A fun activity to share with children in the identify-and-name stage.



From the Whose Are These? series

A guessing game for the littlest animal lovers.

Tarsky combines a description of an animal’s ears with a close-up of those organs and a clue as to the animal’s habitat. While the only time the question is asked is in the title, readers will quickly catch on and chime in with their guesses. The text “big ears” accompanies two pointy, orange-furred ears against a white backdrop with bluish paw prints (fox). “Little ears” shows the side of a gorilla, including an arm and the curve of the backside, leafy vines trailing down the green background. The opposites continue with such pairs as “stand-up” and “floppy” and “round” and “pointy.” No answers are provided in the text; instead, the endpapers (back and front are identical) label a small picture of the full animal with the name and ear description of each of the 16 pairs of ears. Some of the pages are more challenging than others (and some are giveaways), and readers will certainly be introduced to new animals (an armadillo has “hard ears”). Publishing simultaneously, Whose Feet? follows the same format and features a few of the same animals from Ears along with new ones, including polar bear (“four wet feet”), lion (“fat feet”), squirrel (“digging feet”), and tortoise (“slow feet”). The simple, black-outlined artwork keeps the focus on the relevant features and clues.

A fun activity to share with children in the identify-and-name stage. (Picture book. 2-5)

Pub Date: May 1, 2019

ISBN: 978-0-8075-9040-9

Page Count: 24

Publisher: Whitman

Review Posted Online: Feb. 17, 2019

Kirkus Reviews Issue: March 1, 2019

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Genial starter nonfiction.


From the PlayTabs series

Panels activated by sliding tabs introduce youngsters to the human body.

The information is presented in matter-of-fact narration and captioned, graphically simple art featuring rounded lines, oversized heads and eyes, and muted colors. The sliding panels reveal new scenes on both sides of the page, and arrows on the large tabs indicate the direction to pull them (some tabs work left and right and others up and down). Some of the tabs show only slight changes (a white child reaches for a teddy bear, demonstrating how arms and hands work), while others are much more surprising (a different white child runs to a door and on the other side of the panel is shown sitting on the toilet). The double-page spreads employ broad themes as organizers, such as “Your Body,” “Eating Right,” and “Taking Care of Your Body.” Much of the content is focused on the outside of the body, but one panel does slide to reveal an X-ray image of a skeleton. While there are a few dark brown and amber skin tones, it is mostly white children who appear in the pages to demonstrate body movements, self-care, visiting the doctor, senses, and feelings. The companion volume, Baby Animals, employs the same style of sliding panels to introduce youngsters to little critters and their parents, from baboons to penguins.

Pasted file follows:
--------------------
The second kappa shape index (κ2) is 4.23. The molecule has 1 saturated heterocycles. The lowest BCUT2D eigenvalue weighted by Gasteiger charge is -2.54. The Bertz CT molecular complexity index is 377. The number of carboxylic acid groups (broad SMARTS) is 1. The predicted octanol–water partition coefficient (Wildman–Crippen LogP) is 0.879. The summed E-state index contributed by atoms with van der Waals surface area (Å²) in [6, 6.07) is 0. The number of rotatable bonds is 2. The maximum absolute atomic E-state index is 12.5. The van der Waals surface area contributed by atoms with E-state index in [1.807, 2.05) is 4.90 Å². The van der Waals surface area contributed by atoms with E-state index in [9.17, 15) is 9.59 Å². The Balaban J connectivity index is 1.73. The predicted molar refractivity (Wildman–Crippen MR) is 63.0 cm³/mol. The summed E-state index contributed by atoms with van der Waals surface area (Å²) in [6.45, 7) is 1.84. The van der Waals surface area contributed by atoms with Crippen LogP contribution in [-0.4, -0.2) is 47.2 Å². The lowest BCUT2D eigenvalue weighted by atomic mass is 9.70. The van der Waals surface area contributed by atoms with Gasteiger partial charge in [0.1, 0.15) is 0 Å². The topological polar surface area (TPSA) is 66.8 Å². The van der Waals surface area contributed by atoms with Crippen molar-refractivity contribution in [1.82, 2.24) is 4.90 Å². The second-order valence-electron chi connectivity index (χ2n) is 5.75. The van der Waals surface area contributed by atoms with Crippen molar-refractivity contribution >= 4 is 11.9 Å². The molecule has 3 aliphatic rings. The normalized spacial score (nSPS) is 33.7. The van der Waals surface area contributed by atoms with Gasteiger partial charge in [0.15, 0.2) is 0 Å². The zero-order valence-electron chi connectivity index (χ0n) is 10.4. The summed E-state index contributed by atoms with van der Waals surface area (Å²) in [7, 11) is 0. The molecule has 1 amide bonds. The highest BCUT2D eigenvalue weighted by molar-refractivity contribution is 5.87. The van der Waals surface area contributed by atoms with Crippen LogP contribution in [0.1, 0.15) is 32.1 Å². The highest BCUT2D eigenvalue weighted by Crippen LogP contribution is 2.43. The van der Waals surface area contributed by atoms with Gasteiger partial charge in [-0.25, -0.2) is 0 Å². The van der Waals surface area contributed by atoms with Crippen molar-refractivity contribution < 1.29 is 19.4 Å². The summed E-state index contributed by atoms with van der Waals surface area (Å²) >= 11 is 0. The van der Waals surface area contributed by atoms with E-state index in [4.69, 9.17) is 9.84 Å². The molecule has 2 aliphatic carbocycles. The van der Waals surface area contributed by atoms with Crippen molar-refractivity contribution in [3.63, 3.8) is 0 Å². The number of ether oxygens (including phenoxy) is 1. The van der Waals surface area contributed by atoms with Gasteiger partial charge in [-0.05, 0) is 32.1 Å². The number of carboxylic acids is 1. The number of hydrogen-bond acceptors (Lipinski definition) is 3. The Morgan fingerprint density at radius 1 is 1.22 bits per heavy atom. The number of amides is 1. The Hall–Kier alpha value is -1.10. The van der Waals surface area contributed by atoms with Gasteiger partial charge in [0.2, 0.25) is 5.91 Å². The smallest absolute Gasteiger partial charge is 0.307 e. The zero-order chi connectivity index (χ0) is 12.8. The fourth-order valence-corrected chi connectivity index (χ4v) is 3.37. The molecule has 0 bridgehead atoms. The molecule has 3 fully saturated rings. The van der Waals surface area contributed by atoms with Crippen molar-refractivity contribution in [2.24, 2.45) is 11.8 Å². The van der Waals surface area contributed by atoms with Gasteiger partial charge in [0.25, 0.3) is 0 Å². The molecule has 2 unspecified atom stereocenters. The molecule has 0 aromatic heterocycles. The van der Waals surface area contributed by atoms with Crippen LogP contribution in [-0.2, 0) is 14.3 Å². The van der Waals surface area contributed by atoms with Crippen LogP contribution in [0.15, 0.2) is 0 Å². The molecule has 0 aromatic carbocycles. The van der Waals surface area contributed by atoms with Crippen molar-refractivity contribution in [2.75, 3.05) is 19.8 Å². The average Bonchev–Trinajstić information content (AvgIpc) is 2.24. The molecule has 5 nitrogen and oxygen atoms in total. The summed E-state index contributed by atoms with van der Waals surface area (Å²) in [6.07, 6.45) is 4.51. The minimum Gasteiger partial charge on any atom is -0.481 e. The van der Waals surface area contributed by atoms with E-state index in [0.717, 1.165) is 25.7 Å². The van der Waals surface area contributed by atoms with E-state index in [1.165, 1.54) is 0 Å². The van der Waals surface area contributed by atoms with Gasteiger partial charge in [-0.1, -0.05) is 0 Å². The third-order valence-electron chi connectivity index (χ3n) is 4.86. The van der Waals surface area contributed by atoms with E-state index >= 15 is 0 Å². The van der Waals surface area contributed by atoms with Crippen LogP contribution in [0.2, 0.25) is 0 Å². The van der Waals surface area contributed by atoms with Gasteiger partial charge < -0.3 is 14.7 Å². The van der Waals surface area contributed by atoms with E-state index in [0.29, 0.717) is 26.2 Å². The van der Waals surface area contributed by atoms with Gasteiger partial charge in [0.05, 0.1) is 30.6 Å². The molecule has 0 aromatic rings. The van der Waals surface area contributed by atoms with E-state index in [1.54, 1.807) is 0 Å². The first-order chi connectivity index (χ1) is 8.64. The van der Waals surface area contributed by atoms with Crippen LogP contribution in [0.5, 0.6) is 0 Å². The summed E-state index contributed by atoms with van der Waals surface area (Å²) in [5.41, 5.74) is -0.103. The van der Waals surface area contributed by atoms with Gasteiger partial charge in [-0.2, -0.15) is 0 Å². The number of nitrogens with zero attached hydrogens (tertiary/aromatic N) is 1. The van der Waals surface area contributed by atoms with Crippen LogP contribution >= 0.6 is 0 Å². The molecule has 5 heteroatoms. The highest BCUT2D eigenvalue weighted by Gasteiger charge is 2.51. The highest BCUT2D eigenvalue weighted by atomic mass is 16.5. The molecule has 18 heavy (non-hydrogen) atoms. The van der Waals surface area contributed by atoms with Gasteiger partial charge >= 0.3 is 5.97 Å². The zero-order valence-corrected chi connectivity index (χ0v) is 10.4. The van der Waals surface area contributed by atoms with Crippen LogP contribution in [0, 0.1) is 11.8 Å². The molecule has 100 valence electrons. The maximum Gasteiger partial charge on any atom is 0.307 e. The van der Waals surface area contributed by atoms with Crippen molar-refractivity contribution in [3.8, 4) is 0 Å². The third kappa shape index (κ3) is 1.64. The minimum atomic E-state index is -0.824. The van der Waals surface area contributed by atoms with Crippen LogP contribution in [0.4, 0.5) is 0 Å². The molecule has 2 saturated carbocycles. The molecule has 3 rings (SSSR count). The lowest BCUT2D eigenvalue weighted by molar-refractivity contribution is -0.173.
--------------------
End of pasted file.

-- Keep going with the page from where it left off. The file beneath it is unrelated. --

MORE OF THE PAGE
Genial starter nonfiction. (Board book. 2-5)

Pub Date: March 5, 2019

ISBN: 978-2-40800-850-5

Page Count: 12

Publisher: Twirl/Chronicle

Review Posted Online: Jan. 28, 2019

Kirkus Reviews Issue: Feb. 15, 2019

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Youngsters will enjoy the playful art if they aren’t overwhelmed by the busy design.


From the Mrs. Peanuckle's Alphabet Library series , Vol. 4

From Ant to Zorapteran, each page presents a variety of insects, both commonplace and obscure.

Narrator Mrs. Peanuckle, who enjoys sharing her likes and dislikes and writing about herself in the third person, has penned one to two sentences of quirky description and interesting facts for each insect representing a different letter of the alphabet: “L is for Ladybug / The loveliest of insects. They help Mrs. Peanuckle by eating the bugs on her roses!” The text often takes up most of the page and employs a different typeface per word, thus making the pages difficult to scan—often the featured letter of the alphabet merges with the name of the insect (“Inchworm” looks as though it has two I’s, for example). Ford’s lively insects skitter around the words in luminescent color; as with any effective insect book, there’s just enough detail to provoke interest without an ick-response. The companion book, Mrs. Peanuckle’s Flower Alphabet, presents blooms from Aster to Zinnia, with the same formula but with a more winsome approach to the art; here many of the flowers sport smiling faces in the same bold color palette.

Youngsters will enjoy the playful art if they aren’t overwhelmed by the busy design. (Board book. 2-5)

Pub Date: Feb. 27, 2018

ISBN: 978-1-62336-939-2

Page Count: 28

Publisher: Rodale Kids

Review Posted Online: March 18, 2018

Kirkus Reviews Issue: July 1, 2018

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